1. oh yeah I read that post Linda, thanks for linking, it is a very good idea for those with dirty fingers!

  4. All great advice. I especially love your idea of writing down a plan of where the plants are to go in the garden and where you've planted the seeds in their containers. Many a time I've got over-enthusiastic and found myself with seedlings ready to plant and the space already taken up with something else.

    1. yes I have learnt that one the hard way too.

  5. This season I have had terrible germination for beetroot and silverbeet, so I will try soaking the next lot (due to be planted tomorrow). Thanks for the tip.

    1. it definitely makes a difference, also if you don't soak, they take longer to sprout, so you may have just given up before they sprouted :)

  6. I'm a direct sower but then I don't have a slug problem but I do have a possum problem so I've got wire cages all around the place.
    I direct sow to avoid bolting of root disturbance and shock but I dont think it's a guarantee.
    Also I'm a bit lazy so it I plant by seed at least then I don't have to plant again from seedlings. But each to their own.

    1. yes root disturbance in an issue, but that's where the toilet paper rolls helps as I just plant the whole thing in the ground and no need to touch the roots. If you have good success with seeds then that is just sensible and not lazy :) I would do the same if it worked here!

  7. Hello,
    I buy Vegetable Seeds Online India From Kraft Seeds for grow Broccoli, Brussel Sprouts from seed. Kraft Seeds have lot of variety of Winter Vegetable Seeds, Summer Vegetable Seeds and Flower Seeds.
    More Information Visit Here :

  8. I love the toilet roll idea, absolutely brilliant. Many good tips here thanks Liz and I agree, label label and further label :D


Post a Comment

Thanks, I appreciate all your comments, suggestions and questions, but I don't always get time to reply right away. If you need me to reply personally to a question, please leave your email address in the comment or in your profile, or email me directly on eight.acres.liz at

Popular posts from this blog

What to do with eight acres

Behind the scenes of my blog I can see the search terms that led people to find my blog.  It can be quite interesting to look through them occasionally and see what people are looking for.  Most of them involve chicken tractors, but another question that comes up regularly is “what can you do with eight acres?” or “how much land is eight acres?”.  Today I will try to answer this question.

Of course it is a very broad question, there are lots and lots of things you can do with eight acres, but I’m going to assume that you want to live there, feed your family and maybe make a little extra money.  I make that assumption because that’s what I know about, if you want to do something else with your eight acres, you will need to look somewhere else.

If you haven’t chosen your land yet, here a few things to look for.  Focus on the things you can’t change and try to choose the best property you can find in your price range.  Look for clean water in dams, bores or wells, either on the property …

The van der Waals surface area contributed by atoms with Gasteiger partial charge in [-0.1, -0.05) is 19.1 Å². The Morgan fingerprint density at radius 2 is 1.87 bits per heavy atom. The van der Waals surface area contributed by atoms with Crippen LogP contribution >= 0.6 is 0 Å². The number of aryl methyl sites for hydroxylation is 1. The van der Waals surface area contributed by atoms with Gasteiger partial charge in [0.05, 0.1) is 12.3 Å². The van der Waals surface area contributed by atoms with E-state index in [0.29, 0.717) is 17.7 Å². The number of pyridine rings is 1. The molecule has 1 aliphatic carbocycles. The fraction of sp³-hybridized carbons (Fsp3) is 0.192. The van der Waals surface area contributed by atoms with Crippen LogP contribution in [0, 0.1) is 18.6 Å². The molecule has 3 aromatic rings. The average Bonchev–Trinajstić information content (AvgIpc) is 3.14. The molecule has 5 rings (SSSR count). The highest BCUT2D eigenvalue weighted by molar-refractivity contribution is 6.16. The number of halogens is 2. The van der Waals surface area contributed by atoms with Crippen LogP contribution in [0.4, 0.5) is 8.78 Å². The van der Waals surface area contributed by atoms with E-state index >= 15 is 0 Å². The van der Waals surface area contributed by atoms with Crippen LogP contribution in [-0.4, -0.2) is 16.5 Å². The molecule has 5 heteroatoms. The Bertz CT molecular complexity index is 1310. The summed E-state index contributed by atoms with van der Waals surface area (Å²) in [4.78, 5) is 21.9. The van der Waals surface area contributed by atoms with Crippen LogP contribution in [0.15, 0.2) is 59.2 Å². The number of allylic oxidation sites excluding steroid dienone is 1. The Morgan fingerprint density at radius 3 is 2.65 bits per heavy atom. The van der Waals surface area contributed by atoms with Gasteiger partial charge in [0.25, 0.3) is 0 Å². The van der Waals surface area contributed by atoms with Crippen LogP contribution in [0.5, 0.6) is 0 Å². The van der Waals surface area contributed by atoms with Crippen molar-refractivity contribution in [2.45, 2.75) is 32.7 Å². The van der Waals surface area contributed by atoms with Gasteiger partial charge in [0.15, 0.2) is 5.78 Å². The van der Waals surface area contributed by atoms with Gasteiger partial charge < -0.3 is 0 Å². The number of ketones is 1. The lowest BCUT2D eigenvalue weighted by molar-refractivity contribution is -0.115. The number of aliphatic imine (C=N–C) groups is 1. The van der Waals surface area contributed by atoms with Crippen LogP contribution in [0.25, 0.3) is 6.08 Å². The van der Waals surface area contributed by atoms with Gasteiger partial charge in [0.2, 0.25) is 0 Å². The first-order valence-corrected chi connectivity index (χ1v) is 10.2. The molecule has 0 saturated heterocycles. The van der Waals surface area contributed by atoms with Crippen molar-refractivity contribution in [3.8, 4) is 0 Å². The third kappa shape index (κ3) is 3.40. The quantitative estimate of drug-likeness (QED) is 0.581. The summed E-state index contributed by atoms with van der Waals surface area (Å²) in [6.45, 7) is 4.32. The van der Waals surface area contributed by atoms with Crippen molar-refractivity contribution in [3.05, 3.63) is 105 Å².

We don't have any cling wrap either

Last week I wrote about how we don't have a microwave and I really don't miss it.  So continuing the theme of "weird things about my kitchen", we also don't have any plastic cling wrap or paper towels.  And we haven't had them for so long I can hardly remember why we ever needed them.

I always thought that cling wrap was wasteful.  Not just from an environmental perspective, but I also didn't like spending money on something that I only used once.  When I was at uni and took sandwiches for lunch, I used to bring home the cling wrap and use it again until it didn't stick anymore.  One year when we did Plastic Free July (I can't remember when exactly - here's what I wrote last year) we decided to stop using cling wrap.  I used up the last of it recently when we were painting (its really hard to renovate without creating waste) - its handy for wrapping up paintbrushes and sealing paint temporarily, however I do not use it in the kitchen.

The pape…

Getting started with chickens - Tanya from Lovely Greens

Sign up for my weekly email updates here, you will find out more about soap and our farmlife, straight to your inbox, never miss a post!  New soap website and shop opening soon....

Farmer Liz: You will remember Tanya from Lovely Greens from the first series, she lives on the Isle of Mann and added chickens to her garden about a year ago.  You can leave comments for this post on Tanya's blog.

How many chickens (and other fowl) do you keep, what breed and what do you use them for (meat, eggs, slug control etc)?
Tanya: Around the same time that we were initially thinking about having hens another friend beat us to the punch. She went to the local pet store and bought a flat-pack hen house and chicken run combo and found a local farmer who had dozens of semi-feral chickens running around his property. One night he pulled three down from the trees and my friend took them home in a pet carrier. She named them Miracel, Carmen, and Geraldine and though they’re probably related they were all…